They did say it would take 3/4 weeks but for the price of the DHL shipping to Tripoli, they should really have been able to hurry up the process a bit. It cost €160 so that hurt a bit (a lot). If you’re going with a group it’s not so bad as you can split the cost but as I didn’t know anyone else applying at the same time I had to pay to full amount.

All vaccinations were done. I’ve been feeling like a pin cushion for the last couple of months so I’m relieved that’s over (and so is my purse).  I almost got ”conned” into buying the most expensive antimalarial on the planet! Six months worth was going to cost me €600…I almost cancelled the trip there and then because of that (panic reaction). Either that or I was just going to chance it. A big shout out goes to Hannah @ Hannahandtheworld.com for guiding me to a much cheaper product which cost me a fraction of the price.

So that brings us to Christmas, my birthday and New Year which were all really enjoyable. A great ending to a truly amazing year.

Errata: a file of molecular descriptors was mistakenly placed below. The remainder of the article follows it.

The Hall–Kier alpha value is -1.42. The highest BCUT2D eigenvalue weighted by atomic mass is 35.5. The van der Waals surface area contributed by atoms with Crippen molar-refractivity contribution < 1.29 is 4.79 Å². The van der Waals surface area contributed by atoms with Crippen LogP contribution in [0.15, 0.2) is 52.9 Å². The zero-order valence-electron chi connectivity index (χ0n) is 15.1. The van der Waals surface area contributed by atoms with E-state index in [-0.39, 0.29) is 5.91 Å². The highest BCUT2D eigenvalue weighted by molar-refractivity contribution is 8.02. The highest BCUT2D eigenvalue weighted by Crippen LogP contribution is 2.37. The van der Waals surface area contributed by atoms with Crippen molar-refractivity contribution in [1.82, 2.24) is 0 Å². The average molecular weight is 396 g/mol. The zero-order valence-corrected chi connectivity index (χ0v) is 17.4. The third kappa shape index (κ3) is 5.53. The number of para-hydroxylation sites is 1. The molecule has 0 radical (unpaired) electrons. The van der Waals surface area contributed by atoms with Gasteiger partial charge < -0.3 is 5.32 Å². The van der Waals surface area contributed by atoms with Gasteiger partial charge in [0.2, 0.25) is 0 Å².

Leaving Malta has been pretty emotional. It’s taken a long time for it to hit me that my life is changing and evolving; in fact booking my flight yesterday was the point where everything sunk in. It’s a big move and one that I still can’t quite believe I’m doing especially since I’ve always been a bit of a procrastinator. Leaving my family has been a tough one as we’re very close and I hope they realise how thankful I am for the life they’ve given me and for allowing me to grow.

So that’s pretty much everything up until now! My bag needs to be packed one last time to make sure I have everything and I have one last big goodbye to say.

I’ll leave you with a few photos and I’ll be updating you again in the next couple of days!

simmycollagething


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China – Part I

On the 13th October 2011 I set off with my friend Dave to embark on an adventure.  We went to China to trek sections of the Great Wall around Beijing for six days in aid of a Charity of our choice.

I thought that it would be great to document the whole adventure in the same style that it was written in my journal because before I had gone and was trying to research things about the wall etc, I found it really difficult to find any bloggers or writers who had done a similar trek and I really wanted an honest opinion about what I would be getting myself into!